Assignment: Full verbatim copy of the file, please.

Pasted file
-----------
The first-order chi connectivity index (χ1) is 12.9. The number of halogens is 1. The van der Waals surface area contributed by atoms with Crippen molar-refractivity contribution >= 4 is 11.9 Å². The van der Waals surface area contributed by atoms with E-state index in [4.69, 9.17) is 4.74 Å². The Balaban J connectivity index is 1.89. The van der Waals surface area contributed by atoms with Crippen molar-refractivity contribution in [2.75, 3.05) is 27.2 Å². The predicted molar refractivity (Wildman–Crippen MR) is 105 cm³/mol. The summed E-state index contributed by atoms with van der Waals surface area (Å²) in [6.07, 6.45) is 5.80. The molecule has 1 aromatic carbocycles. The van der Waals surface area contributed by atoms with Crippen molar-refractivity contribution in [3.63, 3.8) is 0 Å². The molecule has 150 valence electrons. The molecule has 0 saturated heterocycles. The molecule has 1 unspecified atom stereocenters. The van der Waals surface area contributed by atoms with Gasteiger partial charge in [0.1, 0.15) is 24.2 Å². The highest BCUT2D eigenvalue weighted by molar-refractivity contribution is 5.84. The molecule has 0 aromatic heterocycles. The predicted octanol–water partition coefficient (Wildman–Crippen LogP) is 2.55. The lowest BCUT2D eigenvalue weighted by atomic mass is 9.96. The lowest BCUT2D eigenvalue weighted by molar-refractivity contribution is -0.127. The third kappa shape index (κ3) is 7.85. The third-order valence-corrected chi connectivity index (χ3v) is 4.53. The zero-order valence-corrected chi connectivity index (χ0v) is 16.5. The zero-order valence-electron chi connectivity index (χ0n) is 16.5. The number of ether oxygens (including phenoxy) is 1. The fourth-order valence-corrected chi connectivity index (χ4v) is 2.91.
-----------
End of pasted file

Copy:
The first-order chi connectivity index (χ1) is 12.9. The number of halogens is 1. The van der Waals surface area contributed by atoms with Crippen molar-refractivity contribution >= 4 is 11.9 Å². The van der Waals surface area contributed by atoms with E-state index in [4.69, 9.17) is 4.74 Å². The Balaban J connectivity index is 1.89. The van der Waals surface area contributed by atoms with Crippen molar-refractivity contribution in [2.75, 3.05) is 27.2 Å². The predicted molar refractivity (Wildman–Crippen MR) is 105 cm³/mol. The summed E-state index contributed by atoms with van der Waals surface area (Å²) in [6.07, 6.45) is 5.80. The molecule has 1 aromatic carbocycles. The van der Waals surface area contributed by atoms with Crippen molar-refractivity contribution in [3.63, 3.8) is 0 Å². The molecule has 150 valence electrons. The molecule has 0 saturated heterocycles. The molecule has 1 unspecified atom stereocenters. The van der Waals surface area contributed by atoms with Gasteiger partial charge in [0.1, 0.15) is 24.2 Å². The highest BCUT2D eigenvalue weighted by molar-refractivity contribution is 5.84. The molecule has 0 aromatic heterocycles. The predicted octanol–water partition coefficient (Wildman–Crippen LogP) is 2.55. The lowest BCUT2D eigenvalue weighted by atomic mass is 9.96. The lowest BCUT2D eigenvalue weighted by molar-refractivity contribution is -0.127. The third kappa shape index (κ3) is 7.85. The third-order valence-corrected chi connectivity index (χ3v) is 4.53. The zero-order valence-corrected chi connectivity index (χ0v) is 16.5. The zero-order valence-electron chi connectivity index (χ0n) is 16.5. The number of ether oxygens (including phenoxy) is 1. The fourth-order valence-corrected chi connectivity index (χ4v) is 2.91.